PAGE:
Weekly Keep-Our-Sanity Challenge: Color / Texture


The theme of our Keep-Our-Sanity challenge this week is a color and texture palette suggestion by Lesley Watt…  

Lesley Watt: for this weeks sanity challenge I’m using this visual prompt rather than a word…colour, texture, pattern…how it makes you feel…do what you will with it and have fun


Our Team’s interpretations…

Caroline Dewison: This week I’ve been playing with pastels. This is a WIP, it needs some more contrast but I like the misty look of the trees.

Caroline Dewison: Trying to be braver with colour!

Sue Kennedy: I had this bead mix from an online store that’s now closed (eebeads) – the mix was called Aztec. I loved it so much when I saw your photo, it was pretty much a perfect mix! Simple 2-drop flat peyote. I’m loving peyote cuffs right now!

Sue Kennedy: I’m glad we had 2 weeks because I really wanted to participate and it took multiple tries to find a clasp I liked that worked!

Lesley Watt: My offering this week is a WIP or sampler rather than a finished piece… I’m currently besotted with textiles and fibres and love this book on textured and 3 dimensional work by Jean Draper. I’ve used the colours and some shapes from the image to test out one of the techniques in the book – see second image. Stitch and Structure: Design and Technique in Two- and Three-Dimensional Textiles

Lesley Watt: This involves making free standing buttonholes which are then linked together using knotted button hole stitch worked in various directions to get the desired effect. I used cotton pearl to get the colours but I’m looking forward to trying this with more structured fibres like raffia or jute to see what the effect is. The aim is to put together a 3D sketchbook of as many techniques as I can to create a resources that is also a piece of art in it’s own right…

Cathy Spivey Mendola: When I saw your inspiration photo I knew I wanted to do some surface design on fabric. I didn’t have time to dye any fabric this week so I went through my stash I had dyed previously. Found this red, turquoise with a tiny splash of yellow. So I pulled out some thermofax screens and do some screen printing. I was thinking I may use this for my next embroidery piece?? Or do some machine quilting later. I used 3 different screens and used one carved wooden block printer. I need to buy some new textile paints though. The first screen printing of the dandelion looking flower was done in yellow. Well, it was just a blob of wetness with little to no pigment laid down in the fabric. So I let it dry and then used a nice blue which I like better than the yellow. But you can only see that it’s blue close up b/c of the blob left by the yellow! I screened 2 colors for the clumps of flowers to get some shadowing. Then I had rain on my mind since we got 8″ earlier this week. I screened some random squares in coming down from the top in blue again. You can’t really see the wood block printing so that was a waste of time:/. Oh and BTW, I dyed this with the ice dyeing method, which I like better than snow dyeing.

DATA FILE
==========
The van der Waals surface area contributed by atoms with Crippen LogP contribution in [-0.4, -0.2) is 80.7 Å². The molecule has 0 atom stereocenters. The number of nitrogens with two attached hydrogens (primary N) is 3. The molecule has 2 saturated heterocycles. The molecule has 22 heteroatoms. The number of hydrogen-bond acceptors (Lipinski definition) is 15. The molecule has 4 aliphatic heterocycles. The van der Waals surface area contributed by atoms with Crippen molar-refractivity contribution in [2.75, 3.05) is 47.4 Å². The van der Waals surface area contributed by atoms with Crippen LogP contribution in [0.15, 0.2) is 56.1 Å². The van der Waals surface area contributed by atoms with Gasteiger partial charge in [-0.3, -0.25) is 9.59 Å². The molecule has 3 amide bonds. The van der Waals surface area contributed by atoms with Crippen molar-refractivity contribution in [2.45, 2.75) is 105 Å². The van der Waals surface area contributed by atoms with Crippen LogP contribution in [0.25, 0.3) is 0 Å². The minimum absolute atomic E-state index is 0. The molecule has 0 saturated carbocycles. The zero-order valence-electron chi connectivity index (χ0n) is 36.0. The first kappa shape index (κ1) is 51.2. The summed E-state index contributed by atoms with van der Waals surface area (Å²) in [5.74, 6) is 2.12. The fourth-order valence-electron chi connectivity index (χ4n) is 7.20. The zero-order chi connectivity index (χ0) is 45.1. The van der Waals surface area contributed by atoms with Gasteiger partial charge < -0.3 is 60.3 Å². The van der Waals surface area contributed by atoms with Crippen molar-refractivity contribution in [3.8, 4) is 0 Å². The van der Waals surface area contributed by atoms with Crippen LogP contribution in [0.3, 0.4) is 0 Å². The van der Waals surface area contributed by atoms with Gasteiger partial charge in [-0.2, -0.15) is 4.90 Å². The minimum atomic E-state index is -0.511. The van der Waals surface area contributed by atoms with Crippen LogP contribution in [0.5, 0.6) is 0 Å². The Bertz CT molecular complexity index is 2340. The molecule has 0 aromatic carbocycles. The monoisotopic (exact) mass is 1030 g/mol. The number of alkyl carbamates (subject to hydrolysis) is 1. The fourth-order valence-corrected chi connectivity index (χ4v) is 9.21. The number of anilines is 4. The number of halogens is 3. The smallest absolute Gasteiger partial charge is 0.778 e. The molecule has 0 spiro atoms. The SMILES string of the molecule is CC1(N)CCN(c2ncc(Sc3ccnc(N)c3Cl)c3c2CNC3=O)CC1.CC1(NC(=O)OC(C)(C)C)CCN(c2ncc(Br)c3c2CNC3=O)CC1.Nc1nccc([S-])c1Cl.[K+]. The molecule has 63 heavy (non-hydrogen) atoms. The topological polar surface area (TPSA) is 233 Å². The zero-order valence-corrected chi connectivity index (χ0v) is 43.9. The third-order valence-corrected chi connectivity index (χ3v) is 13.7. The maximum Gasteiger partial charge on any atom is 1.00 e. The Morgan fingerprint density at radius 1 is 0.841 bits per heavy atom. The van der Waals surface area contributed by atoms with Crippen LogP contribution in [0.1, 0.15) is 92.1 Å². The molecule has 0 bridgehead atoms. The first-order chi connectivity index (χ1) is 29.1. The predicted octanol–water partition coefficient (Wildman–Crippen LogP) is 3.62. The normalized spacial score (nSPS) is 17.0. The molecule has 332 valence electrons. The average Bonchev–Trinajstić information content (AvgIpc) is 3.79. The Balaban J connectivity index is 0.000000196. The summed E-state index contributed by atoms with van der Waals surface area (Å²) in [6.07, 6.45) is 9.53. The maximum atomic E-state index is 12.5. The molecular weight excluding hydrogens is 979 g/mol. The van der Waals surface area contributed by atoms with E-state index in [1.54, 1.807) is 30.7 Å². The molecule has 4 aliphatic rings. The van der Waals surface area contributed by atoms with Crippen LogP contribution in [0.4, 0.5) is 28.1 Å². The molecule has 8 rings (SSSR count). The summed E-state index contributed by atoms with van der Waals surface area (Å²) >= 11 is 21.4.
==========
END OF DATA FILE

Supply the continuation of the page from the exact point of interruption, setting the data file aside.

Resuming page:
Cathy Spivey Mendola: Full view of the piece above.

Claire Fabian: So, I had an idea in mind and tried layer after layer to go there… I ended somewhere completely different. I am not sure wheter I like the finished piece (after at least the 25th complete new layer I forced myself to stop). But after combining so many different materials, heating amd scrubbing the piece again and again, I learned a lot about how to create new texture effects 😉 I do love single areas quite a lot!

Claire Fabian: close-up view of the piece above

Claire Fabian: another close-up view

Claire Fabian: another close-up view



Karen Totten

Karen has worked professionally as an artist and designer for over 30 years in a variety of creative disciplines: architectural design, illustration, art direction, mixed media art, interaction design. She currently works full time as a User Experience (UX) Design Principal for an international consultancy. When not flying to work every week, her other passions are ceramic art, sketching, and occasionally, jewelry design. “For me, the creative life, from UX to fine art, has always been one of exploration and adventure. As the daughter of an air force navigator, I grew up a traveler. To this day I am intrigued by stories and motifs that transcend time, culture, and geography.“
    • jewelsofsayuri
    • April 30, 2017

    great exploration; I particularly love the button hole links

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